High Holidays | Opinion | Opinion

SUKKOT FEATURE: Cooling the rhetoric in your sukkah of peace

LOS ANGELES (JTA) — In an election year, a sukkah divided against itself cannot stand. Especially in the swing states, where each party is basically claiming that if the other wins we’ll all be living in sukkahs, political dinner conversation this Sukkot could really topple an already shaky house.

With potential verbal sparring over which candidate is best for Israel, health care and increasing Uncle Bernie’s chances of finally landing a job, the evening has all the hallmarks of a below the Beltway battle.

For the festival, we are supposed to build a “sukkah sh’lomechah” — a sukkah of peace. But how much peace can there be in the confines of small hut when your family or friends are divided about who is getting their vote for president?

In our season of joy in this election season, will our guests be unhappy and at odds like the lulav and etrog before they are assembled — willow, myrtle, palm — disparate elements seeking a whole?

As Lyndon Johnson said in quoting Isaiah, “Come now let us reason together.” How best can we come together over our differences and keep a holiday sense of joy and camaraderie?

Should we be politically correct with the ushpizim — the guests from the Bible that are symbolically invited, one each night, into the sukkah — and for every liberal Hillel ask in a conservative Shammai.

Politics and family dinners seldom seem a good match. As a child, I remember a Passover when two of my uncles nearly came to blows over what my mother described later simply as “politics,” and another S

One way to keep things even and even-tempered in your sukkah this holiday and election season. (Edmon J. Rodman)

eder that was almost ruined when my mother and her brother tussled over the morality of Woody Allen.

How about just invoking and enforcing the universal table rule of no conversations about politics, religion or sex? It’s a plan, but just try selling that to your libertarian dentist uncle, former flower child aunt or brother-in-law home for a visit from the West Bank.

Where is all this division coming from? Despite our disagreements, aren’t Jews more or less a political bloc?

Looking for advice about how to prepare for a politically divided sukkah, I contacted an expert on political issues and American Jewish affairs — Steven Windmueller, emeritus professor at Hebrew Union College in Los Angeles.

A sukkah filled with Jews of divergent opinions was no surprise to Windmueller. Going against the commonly held view, he already had written that the “Jewish vote” was actually a “series of voting constituencies.”

According to Windmueller, sitting around our sukkah tables we might find a mixture of these five groups:

* Southern and Midwestern Jews, “who have longstanding family ties to these regions and their respective home communities,” he said.

* Immigrant Jewish communities, who arriving from Iran, the former Soviet Union or other societies “frequently identify with the foreign policy principles of the Republican Party.”

* Traditional religious Jews, who “emulate the political patterns of the Christian evangelical community.”

* Red diaper baby voters, who like their grandparents identify with “socialist causes and left-wing political ideas.”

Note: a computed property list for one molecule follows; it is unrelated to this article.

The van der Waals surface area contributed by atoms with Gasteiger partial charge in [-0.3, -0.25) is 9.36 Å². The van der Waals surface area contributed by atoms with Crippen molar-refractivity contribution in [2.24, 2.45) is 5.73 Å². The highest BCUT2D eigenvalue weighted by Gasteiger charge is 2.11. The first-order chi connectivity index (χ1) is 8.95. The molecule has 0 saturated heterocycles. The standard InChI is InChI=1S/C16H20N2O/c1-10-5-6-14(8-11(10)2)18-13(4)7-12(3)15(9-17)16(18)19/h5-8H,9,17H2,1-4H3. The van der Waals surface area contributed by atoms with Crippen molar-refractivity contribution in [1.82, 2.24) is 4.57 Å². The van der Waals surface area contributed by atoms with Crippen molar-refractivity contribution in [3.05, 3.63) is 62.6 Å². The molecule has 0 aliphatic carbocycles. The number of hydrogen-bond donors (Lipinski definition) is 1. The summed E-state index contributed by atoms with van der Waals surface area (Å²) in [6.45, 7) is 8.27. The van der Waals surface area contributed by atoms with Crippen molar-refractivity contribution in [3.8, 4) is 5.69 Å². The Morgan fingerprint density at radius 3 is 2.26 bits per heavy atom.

* Urban Jewish elites, who are supportive of Democratic Party candidates and identify with “an array of liberal organizations and often high-profile social causes.”

Imagine a sukkah filled with one from each group trying to sway your lulav.

When I explained to Windmueller my fears about a politically divided sukkah, he suggested that we each “Come to the table with an open hand.” And to be on the safe side, he also advised, with a laugh, to keep any knives off the table.

Windmueller said the more recent division among Jews is not a result of turning Republican or flocking to the Democrats as much as becoming independents. He sees younger Jews especially as being tied less to the political orientation of their families.

As to whether Jewish voters are turning away from President Obama, “The amount of movement we are seeing is actually small,” said Windmueller, which he estimated this election cycle at between 9 and 12 percent. He doesn’t see a dramatic change in the Jewish vote like in 2004 for Reagan or 2008 for George H. Bush.

Windmueller adds that the issue of Israel, which has been receiving much partisan coverage in the Jewish media and has the most potential to cause a Sukkah conflagration — is “not a top priority for many Jewish voters.”

“Not even in the top five,” he said, listing the economy, health care, Social Security and international terrorism as among the priorities of Jewish voters.

As to how to help keep the holiday peace in this charged-up season, Windmueller suggested coming to the table “prepared” with more than just the usual political slogans.

“You don’t want to lose friends and family over an election,” he said.

“People are scared to have their minds changed,” said Windmueller, who rarely talks about politics at the dinner table and has found that even at temple speaking engagements, organizers often are nervous that he will sneak in an endorsement.

For a more congenial evening, he also suggested sticking close to issues on which many Jews can still come together — the Iranian threat, the concern over civil order and the health of our society.

Shaking those subjects together in each political direction might not bring an evening of peace, but at least we’d be talking.

(Edmon J. Rodman is a JTA columnist who writes on Jewish life from Los Angeles. Contact him at edmojace@gmail.com.)